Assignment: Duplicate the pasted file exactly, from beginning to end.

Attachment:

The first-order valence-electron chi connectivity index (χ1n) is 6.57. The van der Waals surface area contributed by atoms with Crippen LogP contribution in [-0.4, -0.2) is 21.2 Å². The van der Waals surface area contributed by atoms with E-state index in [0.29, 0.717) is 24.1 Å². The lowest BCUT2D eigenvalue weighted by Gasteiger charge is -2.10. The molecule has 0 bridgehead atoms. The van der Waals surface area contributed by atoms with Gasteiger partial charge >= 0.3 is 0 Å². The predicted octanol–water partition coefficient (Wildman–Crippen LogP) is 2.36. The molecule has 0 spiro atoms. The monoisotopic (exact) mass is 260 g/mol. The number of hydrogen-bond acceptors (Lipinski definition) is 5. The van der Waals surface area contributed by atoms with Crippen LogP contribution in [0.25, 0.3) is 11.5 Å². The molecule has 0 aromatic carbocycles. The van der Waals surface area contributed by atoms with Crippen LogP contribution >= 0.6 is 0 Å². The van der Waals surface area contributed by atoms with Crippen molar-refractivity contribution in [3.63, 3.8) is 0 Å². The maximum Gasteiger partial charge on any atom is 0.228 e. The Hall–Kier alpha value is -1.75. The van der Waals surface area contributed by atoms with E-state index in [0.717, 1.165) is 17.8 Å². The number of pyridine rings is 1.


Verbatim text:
The first-order valence-electron chi connectivity index (χ1n) is 6.57. The van der Waals surface area contributed by atoms with Crippen LogP contribution in [-0.4, -0.2) is 21.2 Å². The van der Waals surface area contributed by atoms with E-state index in [0.29, 0.717) is 24.1 Å². The lowest BCUT2D eigenvalue weighted by Gasteiger charge is -2.10. The molecule has 0 bridgehead atoms. The van der Waals surface area contributed by atoms with Gasteiger partial charge >= 0.3 is 0 Å². The predicted octanol–water partition coefficient (Wildman–Crippen LogP) is 2.36. The molecule has 0 spiro atoms. The monoisotopic (exact) mass is 260 g/mol. The number of hydrogen-bond acceptors (Lipinski definition) is 5. The van der Waals surface area contributed by atoms with Crippen LogP contribution in [0.25, 0.3) is 11.5 Å². The molecule has 0 aromatic carbocycles. The van der Waals surface area contributed by atoms with Crippen LogP contribution >= 0.6 is 0 Å². The van der Waals surface area contributed by atoms with Crippen molar-refractivity contribution in [3.63, 3.8) is 0 Å². The maximum Gasteiger partial charge on any atom is 0.228 e. The Hall–Kier alpha value is -1.75. The van der Waals surface area contributed by atoms with E-state index in [0.717, 1.165) is 17.8 Å². The number of pyridine rings is 1.